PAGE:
Oberlin College is one of the nation’s great bastions to progressive ideals and left-leaning politics. It is also the oldest co-educational institution in the United States. It is fairly ironic, then, that the founder of this Ohio-based college was himself a decidedly conservative man whose social activism was largely pursued from the minister’s pulpit and included strong advocacy for prohibition.
Salt of the Earth
Born in Granville, New York in 1802, the son of an attorney and former Federalist congressman, John Jay Shipherd was a diligent student and a hard worker. In his teen years, he also established a devout sense of religious faith.
All of these virtues were challenged when, as a student at Vermont’s Middlebury College, Shipherd swallowed saltpeter, mistaking it for epsom salt (because apparently, that’s a thing that could happen in 1822). The substance damaged the lining of his stomach and impaired his eyesight. Unable to read without experiencing intense pain, Shipherd was forced to discontinue his studies. His father assisted him in founding a marble business, which he subsequently ran into the ground.
Trailblazing for the Lord
It seemed Shipherd’s true calling was the ministry. So dedicated was he to his theological studies that he hired fellow students to read his texts to him. In fact, the ministry seemed his path to profound educational influence as well. As the General Agent of the Vermont Sabbath School Union, he traveled throughout the state establishing and organizing Sunday schools, even earning an honorary degree in 1830 from the college he departed premaraturely 8 years prior.
In 1832, Shipherd reconnected with an old friend from his prep school days named Philo P. Stewart. The two bonded over the idea of creating a colony and educational institution in northern Ohio guided by Christian values and tenets. In a moment somewhat mythologized in the origin story of Oberlin College, the two men rode out into Ohio’s virgin forests in search of a site for their colony. Stopping to pray under an elm tree along the way, the two were convinced that God had led them to this very location for a reason.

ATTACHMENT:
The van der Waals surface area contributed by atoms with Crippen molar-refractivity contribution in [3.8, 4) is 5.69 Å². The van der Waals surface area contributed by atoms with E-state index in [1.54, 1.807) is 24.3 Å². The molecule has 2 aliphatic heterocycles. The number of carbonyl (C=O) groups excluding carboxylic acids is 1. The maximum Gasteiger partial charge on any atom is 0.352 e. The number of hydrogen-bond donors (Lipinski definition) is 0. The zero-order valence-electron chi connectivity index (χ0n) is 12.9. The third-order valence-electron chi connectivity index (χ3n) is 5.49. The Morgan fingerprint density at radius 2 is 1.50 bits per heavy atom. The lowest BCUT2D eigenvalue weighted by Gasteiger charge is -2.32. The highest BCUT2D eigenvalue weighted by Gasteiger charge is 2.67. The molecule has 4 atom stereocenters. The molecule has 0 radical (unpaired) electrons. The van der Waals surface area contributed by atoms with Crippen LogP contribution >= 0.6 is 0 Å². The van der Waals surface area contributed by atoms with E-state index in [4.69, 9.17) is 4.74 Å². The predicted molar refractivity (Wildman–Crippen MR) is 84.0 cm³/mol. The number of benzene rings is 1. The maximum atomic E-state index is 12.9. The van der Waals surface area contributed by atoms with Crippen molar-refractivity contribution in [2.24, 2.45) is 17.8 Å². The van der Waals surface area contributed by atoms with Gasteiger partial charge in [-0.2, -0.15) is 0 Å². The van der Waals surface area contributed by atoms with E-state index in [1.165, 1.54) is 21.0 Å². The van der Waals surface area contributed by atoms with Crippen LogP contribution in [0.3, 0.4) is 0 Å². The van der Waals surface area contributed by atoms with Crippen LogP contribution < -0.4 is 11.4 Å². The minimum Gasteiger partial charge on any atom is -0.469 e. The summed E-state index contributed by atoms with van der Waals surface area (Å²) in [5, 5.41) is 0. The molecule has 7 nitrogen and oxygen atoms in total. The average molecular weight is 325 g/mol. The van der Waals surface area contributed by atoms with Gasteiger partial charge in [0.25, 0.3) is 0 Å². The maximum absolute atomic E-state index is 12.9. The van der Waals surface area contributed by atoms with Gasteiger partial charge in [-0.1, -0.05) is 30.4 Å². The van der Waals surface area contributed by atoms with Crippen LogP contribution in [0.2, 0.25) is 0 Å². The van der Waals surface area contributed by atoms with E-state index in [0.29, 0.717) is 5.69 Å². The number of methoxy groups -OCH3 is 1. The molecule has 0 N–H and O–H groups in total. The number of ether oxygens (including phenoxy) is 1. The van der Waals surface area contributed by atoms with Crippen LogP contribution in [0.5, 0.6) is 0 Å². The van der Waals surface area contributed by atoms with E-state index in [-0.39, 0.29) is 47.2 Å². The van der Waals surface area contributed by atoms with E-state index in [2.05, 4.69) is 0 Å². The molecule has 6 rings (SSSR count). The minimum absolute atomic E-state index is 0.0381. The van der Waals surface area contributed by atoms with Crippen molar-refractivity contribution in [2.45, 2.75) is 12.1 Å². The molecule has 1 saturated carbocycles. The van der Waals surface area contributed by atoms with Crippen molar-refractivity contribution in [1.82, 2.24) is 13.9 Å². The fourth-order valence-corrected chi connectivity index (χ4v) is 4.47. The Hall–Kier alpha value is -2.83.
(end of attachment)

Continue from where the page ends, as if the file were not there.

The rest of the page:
The elm tree became the starting point to the new colony, (and would stand in Oberlin’s Tappan Square until 1965). Thereafter, Shipherd departed on his own for what could only be termed a crusade. Over eight months, the man ventured through frontier lands in search of funding, faculty, and future students. Upon his return, he, his wife, his four sons and another family moved into the basement of the college’s first building, Oberlin Hall. Classes began in 1833 and Oberlin College became official two years later.
Shipherd served as the school’s pastor through its inaugural years. And though his health was rapid decline, he determined in 1836 that it was his mission to found more schools and colonies like Oberlin throughout the country. Most notable among them would be Olivet College. Once again venturing out in search of a plot of land the old fashioned way—this time in Michigan—Shipherd became despairingly lost, wandering in heavily wooded circles for hours. The third time he came upon the very same forest-covered hilltop, he resolved that this was a sign from God. Accordingly, he set up camp and called for members of the Oberlin faculty to join him.
The Ultimate Sacrifice
Sadly, Shipherd would give his very life for this campus, struck down by a malaria outbreak in September of 1844. In spite of losing their spiritual and practical leader, his followers succeeded in opening Olivet to classes just two months later.
To learn more about the founding and history of Shipherd’s flagship college, read Oberlin History: Essays and Impressions.
And if you happen to be super-serious about Oberlin College history, consider this reference text, which could be yours for a mere $675.